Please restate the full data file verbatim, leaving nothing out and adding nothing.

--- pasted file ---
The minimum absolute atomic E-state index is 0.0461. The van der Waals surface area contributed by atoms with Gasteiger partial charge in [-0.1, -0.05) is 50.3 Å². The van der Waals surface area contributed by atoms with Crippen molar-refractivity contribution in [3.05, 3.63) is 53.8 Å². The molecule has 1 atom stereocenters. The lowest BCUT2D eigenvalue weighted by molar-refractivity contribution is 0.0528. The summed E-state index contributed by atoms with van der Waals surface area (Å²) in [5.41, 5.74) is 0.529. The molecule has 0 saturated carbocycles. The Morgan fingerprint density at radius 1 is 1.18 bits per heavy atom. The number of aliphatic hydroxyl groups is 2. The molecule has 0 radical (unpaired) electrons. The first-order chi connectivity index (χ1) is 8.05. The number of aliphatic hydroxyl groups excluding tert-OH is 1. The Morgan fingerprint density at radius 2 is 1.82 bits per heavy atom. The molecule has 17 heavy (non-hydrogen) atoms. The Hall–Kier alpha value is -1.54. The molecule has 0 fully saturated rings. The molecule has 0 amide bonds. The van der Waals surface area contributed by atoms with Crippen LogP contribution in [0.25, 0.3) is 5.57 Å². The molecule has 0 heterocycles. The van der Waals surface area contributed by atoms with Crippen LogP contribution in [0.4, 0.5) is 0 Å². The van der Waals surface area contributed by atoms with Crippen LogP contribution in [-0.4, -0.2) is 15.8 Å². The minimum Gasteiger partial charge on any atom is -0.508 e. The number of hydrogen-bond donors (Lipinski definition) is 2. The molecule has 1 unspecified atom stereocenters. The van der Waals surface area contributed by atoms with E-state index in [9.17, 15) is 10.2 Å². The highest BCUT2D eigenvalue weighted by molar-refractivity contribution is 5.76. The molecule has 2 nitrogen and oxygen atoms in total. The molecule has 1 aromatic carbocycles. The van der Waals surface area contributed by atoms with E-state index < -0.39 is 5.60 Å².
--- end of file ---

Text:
The minimum absolute atomic E-state index is 0.0461. The van der Waals surface area contributed by atoms with Gasteiger partial charge in [-0.1, -0.05) is 50.3 Å². The van der Waals surface area contributed by atoms with Crippen molar-refractivity contribution in [3.05, 3.63) is 53.8 Å². The molecule has 1 atom stereocenters. The lowest BCUT2D eigenvalue weighted by molar-refractivity contribution is 0.0528. The summed E-state index contributed by atoms with van der Waals surface area (Å²) in [5.41, 5.74) is 0.529. The molecule has 0 saturated carbocycles. The Morgan fingerprint density at radius 1 is 1.18 bits per heavy atom. The number of aliphatic hydroxyl groups is 2. The molecule has 0 radical (unpaired) electrons. The first-order chi connectivity index (χ1) is 8.05. The number of aliphatic hydroxyl groups excluding tert-OH is 1. The Morgan fingerprint density at radius 2 is 1.82 bits per heavy atom. The molecule has 17 heavy (non-hydrogen) atoms. The Hall–Kier alpha value is -1.54. The molecule has 0 fully saturated rings. The molecule has 0 amide bonds. The van der Waals surface area contributed by atoms with Crippen LogP contribution in [0.25, 0.3) is 5.57 Å². The molecule has 0 heterocycles. The van der Waals surface area contributed by atoms with Crippen LogP contribution in [0.4, 0.5) is 0 Å². The van der Waals surface area contributed by atoms with Crippen LogP contribution in [-0.4, -0.2) is 15.8 Å². The minimum Gasteiger partial charge on any atom is -0.508 e. The number of hydrogen-bond donors (Lipinski definition) is 2. The molecule has 1 unspecified atom stereocenters. The van der Waals surface area contributed by atoms with E-state index in [9.17, 15) is 10.2 Å². The highest BCUT2D eigenvalue weighted by molar-refractivity contribution is 5.76. The molecule has 2 nitrogen and oxygen atoms in total. The molecule has 1 aromatic carbocycles. The van der Waals surface area contributed by atoms with E-state index < -0.39 is 5.60 Å².